What can a baby hear? What does infant hearing development look like? What activities can help my baby develop their hearing?
Babies can hear before birth, but their hearing is limited because their inner ear is filled with fluid when they are born. By seven to twelve months, your baby’s hearing is about the same as an adults. During their first year and beyond, your baby’s brain is developing the ability to process sounds and then connect them with people, objects, and ideas.
When can a baby hear mom in the womb?
Let’s talk about hearing development during pregnancy. First, during week 9, small indentations are forming where your baby’s ears will grow. At week 16, the inner ear is connecting with neurons in the brain that process sound. And the tiny bones of the inner ear have developed enough that it is likely that baby is detecting some limited noises. Your baby’s hearing develops rapidly from that point!
When can a baby hear mom in the womb? By 18 weeks of pregnancy, your baby hears their first sounds. Your baby can hear sounds from the outside world starting around the 23 weeks. At 25 weeks, your baby may respond to noises or voices from within the womb. For example, they may startle in response to a loud noise. At 35 weeks, all the parts of the ear are formed, but your baby’s hearing continues to fine tune after birth. The portions of the brain that respond to sounds and attach meanings are still developing.
The womb is a noisy place and your baby can hear mom’s heartbeat, and the whooshing sounds of breathing and blood moving through her veins. This is why many very young babies enjoy white noise, like vacuum cleaners, dishwashers, fans, and white noise machines.
While your baby can hear before they are born, an infants hearing development happens quickly as your baby learns to understand what they are hearing in the world around them! At birth, a newborn’s middle ear is full of fluid, which slightly impairs hearing. Your baby will pay attention to loud, high pitched voices and responds to familiar sounds, like you or your partner’s voice. By one month, babies can tell the difference between some sounds, like “pa” and “ba.” Around two to three months, most babies get quiet or smile when they hear familiar voices. They may startle at loud sounds. When feeding, they will begin to start or stop sucking in response to sounds.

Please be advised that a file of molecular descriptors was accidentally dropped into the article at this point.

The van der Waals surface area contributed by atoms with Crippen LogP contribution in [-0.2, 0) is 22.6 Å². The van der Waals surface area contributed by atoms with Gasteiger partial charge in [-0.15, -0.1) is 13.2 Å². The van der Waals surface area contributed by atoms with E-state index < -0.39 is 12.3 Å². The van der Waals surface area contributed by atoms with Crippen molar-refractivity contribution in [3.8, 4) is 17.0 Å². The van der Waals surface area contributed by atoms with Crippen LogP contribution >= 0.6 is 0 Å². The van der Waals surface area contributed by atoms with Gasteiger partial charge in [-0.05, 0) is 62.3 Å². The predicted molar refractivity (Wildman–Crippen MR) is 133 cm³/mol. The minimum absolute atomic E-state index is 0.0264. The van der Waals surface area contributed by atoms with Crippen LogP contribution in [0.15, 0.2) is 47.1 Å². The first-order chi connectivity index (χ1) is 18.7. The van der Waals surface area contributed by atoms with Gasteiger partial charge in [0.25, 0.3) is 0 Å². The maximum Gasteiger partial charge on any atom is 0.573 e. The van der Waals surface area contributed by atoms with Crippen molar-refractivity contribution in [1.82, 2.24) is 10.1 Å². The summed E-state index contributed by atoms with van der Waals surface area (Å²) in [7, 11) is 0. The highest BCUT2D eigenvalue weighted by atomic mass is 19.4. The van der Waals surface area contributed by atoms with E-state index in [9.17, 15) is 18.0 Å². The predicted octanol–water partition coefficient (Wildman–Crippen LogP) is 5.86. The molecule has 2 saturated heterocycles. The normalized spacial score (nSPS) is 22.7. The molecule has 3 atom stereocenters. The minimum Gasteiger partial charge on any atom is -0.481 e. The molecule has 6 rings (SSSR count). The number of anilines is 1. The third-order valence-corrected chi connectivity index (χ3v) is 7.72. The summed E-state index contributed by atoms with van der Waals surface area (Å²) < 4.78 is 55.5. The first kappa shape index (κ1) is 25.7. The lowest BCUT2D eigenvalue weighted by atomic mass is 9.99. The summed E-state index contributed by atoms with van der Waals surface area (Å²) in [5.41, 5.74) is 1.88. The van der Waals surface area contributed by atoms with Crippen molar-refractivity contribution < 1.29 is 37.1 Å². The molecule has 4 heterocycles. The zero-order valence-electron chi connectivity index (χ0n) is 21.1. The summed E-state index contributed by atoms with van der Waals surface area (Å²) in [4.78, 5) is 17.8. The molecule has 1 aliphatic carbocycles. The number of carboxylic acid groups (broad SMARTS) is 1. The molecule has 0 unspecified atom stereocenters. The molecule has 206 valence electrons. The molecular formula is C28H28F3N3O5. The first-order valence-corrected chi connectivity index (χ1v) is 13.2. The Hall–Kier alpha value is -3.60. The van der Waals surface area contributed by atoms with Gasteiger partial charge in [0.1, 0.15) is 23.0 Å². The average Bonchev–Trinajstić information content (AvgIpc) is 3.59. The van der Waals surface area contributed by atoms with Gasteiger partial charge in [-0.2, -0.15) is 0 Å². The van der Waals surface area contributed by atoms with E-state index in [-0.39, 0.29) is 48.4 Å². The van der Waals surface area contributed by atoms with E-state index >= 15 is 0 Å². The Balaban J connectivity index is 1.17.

Talking and reading to your child even at this young age helps them develop a feel for the cadence of language. Simply narrating what you are doing may fascinate your baby at this age. A white noise machine may help your baby calm down as it reminds them of the noises they heard in the womb.
At about four months, your baby will start to look for the source of sounds, and follow sounds with their eyes. For example, if mom is walking and talking, her baby will probably move his head or eyes as she passes by. Between four and six months, your baby will respond to changes in your tone of voice, notice toys that make sounds, and pay attention to music. They will try to imitate sounds around six months and babble in a pattern similar to speech. Around this time, time your baby will begin to recognize and respond to their name. This is also when your baby will begin to look for sources of sounds that aren’t a person, like a dog barking or the dishwasher running.
At this point, your baby can hear a wider range of frequencies and their temporal lobe is also developing. This part of the brain is responsible for understanding sound, language and interpreting other sensory stuff.
Comment on what your baby is hearing to help them understand the world around them. I tell my daughter the most boring stuff, but she finds it fascinating. “Look, now I’m putting the red cup in the sink!” Your baby may focus on your mouth as they begin to babble and make new sounds. Give your baby toys that rattle or make sound.
Related: the best learning apps for infants, including apps that rattle and make sounds.
My daughter loves this moose toy. The rings on the tail rattle if she shakes it, the feet crinkle when she squeezes them, and there’s a squeaker in the body.
Now your baby’s hearing is fully developed and they are learning to associate sounds with words, emotions, and actions. By the time your baby is seven to twelve months old, they will likely enjoy playing singing games like patty cake. They can turn in the direction of sounds and listen when spoken to. They will imitate different sounds and respond to simple requests, like “come here.” Now that their hearing has completely developed they can work even harder on their language skills!
Want the official version? The US Department of Health & Services has a checklist for hearing milestones.
Your infant’s hearing development started before they were even born! As they grow during their first year, your baby will be able to hear all the same sounds and frequencies as an adult. And as their brain matures, your baby will begin connecting things they hear to the world around them!
Related: Read about Infant Visual Development!